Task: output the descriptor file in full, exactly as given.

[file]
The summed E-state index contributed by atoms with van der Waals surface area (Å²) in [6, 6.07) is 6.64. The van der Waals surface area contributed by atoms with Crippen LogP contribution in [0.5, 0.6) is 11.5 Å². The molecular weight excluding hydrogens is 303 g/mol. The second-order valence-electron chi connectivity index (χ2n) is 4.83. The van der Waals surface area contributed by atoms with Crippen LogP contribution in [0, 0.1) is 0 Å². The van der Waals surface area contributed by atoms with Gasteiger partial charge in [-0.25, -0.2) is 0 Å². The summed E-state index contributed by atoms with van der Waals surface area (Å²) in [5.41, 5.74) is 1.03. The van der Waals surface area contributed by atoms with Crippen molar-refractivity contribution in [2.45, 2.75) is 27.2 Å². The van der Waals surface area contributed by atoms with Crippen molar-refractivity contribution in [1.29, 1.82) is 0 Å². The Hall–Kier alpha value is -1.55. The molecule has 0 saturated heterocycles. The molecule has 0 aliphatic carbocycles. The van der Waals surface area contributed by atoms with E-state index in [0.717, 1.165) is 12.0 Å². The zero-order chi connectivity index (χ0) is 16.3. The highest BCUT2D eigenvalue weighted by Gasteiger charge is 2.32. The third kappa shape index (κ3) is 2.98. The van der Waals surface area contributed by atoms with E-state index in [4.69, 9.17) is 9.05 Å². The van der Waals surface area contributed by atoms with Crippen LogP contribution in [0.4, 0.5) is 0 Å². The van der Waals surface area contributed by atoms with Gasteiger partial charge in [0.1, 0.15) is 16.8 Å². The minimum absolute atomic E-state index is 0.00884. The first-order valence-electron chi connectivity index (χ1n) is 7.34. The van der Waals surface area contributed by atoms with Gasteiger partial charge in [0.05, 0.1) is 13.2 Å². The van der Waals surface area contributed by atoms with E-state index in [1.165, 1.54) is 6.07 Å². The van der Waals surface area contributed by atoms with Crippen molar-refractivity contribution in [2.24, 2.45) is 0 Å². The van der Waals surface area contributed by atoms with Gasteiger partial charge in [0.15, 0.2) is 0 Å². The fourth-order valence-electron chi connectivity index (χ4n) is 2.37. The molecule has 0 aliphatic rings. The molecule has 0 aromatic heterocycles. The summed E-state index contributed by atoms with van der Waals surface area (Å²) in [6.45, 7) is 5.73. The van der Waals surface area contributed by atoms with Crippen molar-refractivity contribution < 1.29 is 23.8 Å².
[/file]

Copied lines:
The summed E-state index contributed by atoms with van der Waals surface area (Å²) in [6, 6.07) is 6.64. The van der Waals surface area contributed by atoms with Crippen LogP contribution in [0.5, 0.6) is 11.5 Å². The molecular weight excluding hydrogens is 303 g/mol. The second-order valence-electron chi connectivity index (χ2n) is 4.83. The van der Waals surface area contributed by atoms with Crippen LogP contribution in [0, 0.1) is 0 Å². The van der Waals surface area contributed by atoms with Gasteiger partial charge in [-0.25, -0.2) is 0 Å². The summed E-state index contributed by atoms with van der Waals surface area (Å²) in [5.41, 5.74) is 1.03. The van der Waals surface area contributed by atoms with Crippen molar-refractivity contribution in [2.45, 2.75) is 27.2 Å². The van der Waals surface area contributed by atoms with Crippen molar-refractivity contribution in [1.29, 1.82) is 0 Å². The Hall–Kier alpha value is -1.55. The molecule has 0 saturated heterocycles. The molecule has 0 aliphatic carbocycles. The van der Waals surface area contributed by atoms with E-state index in [0.717, 1.165) is 12.0 Å². The zero-order chi connectivity index (χ0) is 16.3. The highest BCUT2D eigenvalue weighted by Gasteiger charge is 2.32. The third kappa shape index (κ3) is 2.98. The van der Waals surface area contributed by atoms with E-state index in [4.69, 9.17) is 9.05 Å². The van der Waals surface area contributed by atoms with Crippen LogP contribution in [0.4, 0.5) is 0 Å². The van der Waals surface area contributed by atoms with Gasteiger partial charge in [0.1, 0.15) is 16.8 Å². The minimum absolute atomic E-state index is 0.00884. The first-order valence-electron chi connectivity index (χ1n) is 7.34. The van der Waals surface area contributed by atoms with Gasteiger partial charge in [0.05, 0.1) is 13.2 Å². The van der Waals surface area contributed by atoms with E-state index in [1.165, 1.54) is 6.07 Å². The van der Waals surface area contributed by atoms with Crippen molar-refractivity contribution in [2.24, 2.45) is 0 Å². The van der Waals surface area contributed by atoms with Gasteiger partial charge in [0.15, 0.2) is 0 Å². The fourth-order valence-electron chi connectivity index (χ4n) is 2.37. The molecule has 0 aliphatic rings. The molecule has 0 aromatic heterocycles. The summed E-state index contributed by atoms with van der Waals surface area (Å²) in [6.45, 7) is 5.73. The van der Waals surface area contributed by atoms with Crippen molar-refractivity contribution < 1.29 is 23.8 Å².